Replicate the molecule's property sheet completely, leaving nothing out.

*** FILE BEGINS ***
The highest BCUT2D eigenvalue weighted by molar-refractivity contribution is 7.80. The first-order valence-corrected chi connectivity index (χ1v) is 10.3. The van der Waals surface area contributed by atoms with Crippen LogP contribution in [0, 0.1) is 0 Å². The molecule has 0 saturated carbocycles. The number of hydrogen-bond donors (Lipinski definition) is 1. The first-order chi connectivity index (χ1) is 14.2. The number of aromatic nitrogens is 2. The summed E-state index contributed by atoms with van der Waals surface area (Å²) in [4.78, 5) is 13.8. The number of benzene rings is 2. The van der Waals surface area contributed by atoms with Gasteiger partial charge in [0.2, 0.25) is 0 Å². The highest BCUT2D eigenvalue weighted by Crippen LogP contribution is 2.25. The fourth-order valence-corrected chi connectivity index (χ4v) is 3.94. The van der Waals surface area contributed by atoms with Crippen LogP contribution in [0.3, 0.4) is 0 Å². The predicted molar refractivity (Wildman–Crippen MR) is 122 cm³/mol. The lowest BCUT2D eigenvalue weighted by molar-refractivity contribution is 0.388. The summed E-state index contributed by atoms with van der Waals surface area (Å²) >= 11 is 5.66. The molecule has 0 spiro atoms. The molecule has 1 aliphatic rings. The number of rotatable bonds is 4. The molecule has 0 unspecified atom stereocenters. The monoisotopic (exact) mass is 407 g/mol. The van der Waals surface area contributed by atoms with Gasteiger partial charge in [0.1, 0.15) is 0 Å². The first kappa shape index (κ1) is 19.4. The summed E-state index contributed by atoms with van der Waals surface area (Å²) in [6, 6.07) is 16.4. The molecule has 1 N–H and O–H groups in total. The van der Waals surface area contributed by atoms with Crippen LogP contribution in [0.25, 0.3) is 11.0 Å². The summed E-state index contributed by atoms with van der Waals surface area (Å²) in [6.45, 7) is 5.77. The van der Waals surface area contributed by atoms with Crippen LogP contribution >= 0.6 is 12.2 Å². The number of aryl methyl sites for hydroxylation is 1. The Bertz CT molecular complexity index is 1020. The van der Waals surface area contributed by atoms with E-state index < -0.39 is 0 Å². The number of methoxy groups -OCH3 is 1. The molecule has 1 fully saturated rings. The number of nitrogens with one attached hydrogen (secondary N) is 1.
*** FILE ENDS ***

The highest BCUT2D eigenvalue weighted by molar-refractivity contribution is 7.80. The first-order valence-corrected chi connectivity index (χ1v) is 10.3. The van der Waals surface area contributed by atoms with Crippen LogP contribution in [0, 0.1) is 0 Å². The molecule has 0 saturated carbocycles. The number of hydrogen-bond donors (Lipinski definition) is 1. The first-order chi connectivity index (χ1) is 14.2. The number of aromatic nitrogens is 2. The summed E-state index contributed by atoms with van der Waals surface area (Å²) in [4.78, 5) is 13.8. The number of benzene rings is 2. The van der Waals surface area contributed by atoms with Gasteiger partial charge in [0.2, 0.25) is 0 Å². The highest BCUT2D eigenvalue weighted by Crippen LogP contribution is 2.25. The fourth-order valence-corrected chi connectivity index (χ4v) is 3.94. The van der Waals surface area contributed by atoms with Crippen LogP contribution in [0.3, 0.4) is 0 Å². The predicted molar refractivity (Wildman–Crippen MR) is 122 cm³/mol. The lowest BCUT2D eigenvalue weighted by molar-refractivity contribution is 0.388. The summed E-state index contributed by atoms with van der Waals surface area (Å²) >= 11 is 5.66. The molecule has 0 spiro atoms. The molecule has 1 aliphatic rings. The number of rotatable bonds is 4. The molecule has 0 unspecified atom stereocenters. The monoisotopic (exact) mass is 407 g/mol. The van der Waals surface area contributed by atoms with Gasteiger partial charge in [0.1, 0.15) is 0 Å². The first kappa shape index (κ1) is 19.4. The summed E-state index contributed by atoms with van der Waals surface area (Å²) in [6, 6.07) is 16.4. The molecule has 1 N–H and O–H groups in total. The van der Waals surface area contributed by atoms with Crippen LogP contribution in [0.25, 0.3) is 11.0 Å². The summed E-state index contributed by atoms with van der Waals surface area (Å²) in [6.45, 7) is 5.77. The van der Waals surface area contributed by atoms with Crippen LogP contribution >= 0.6 is 12.2 Å². The number of aryl methyl sites for hydroxylation is 1. The Bertz CT molecular complexity index is 1020. The van der Waals surface area contributed by atoms with E-state index < -0.39 is 0 Å². The number of methoxy groups -OCH3 is 1. The molecule has 1 fully saturated rings. The number of nitrogens with one attached hydrogen (secondary N) is 1.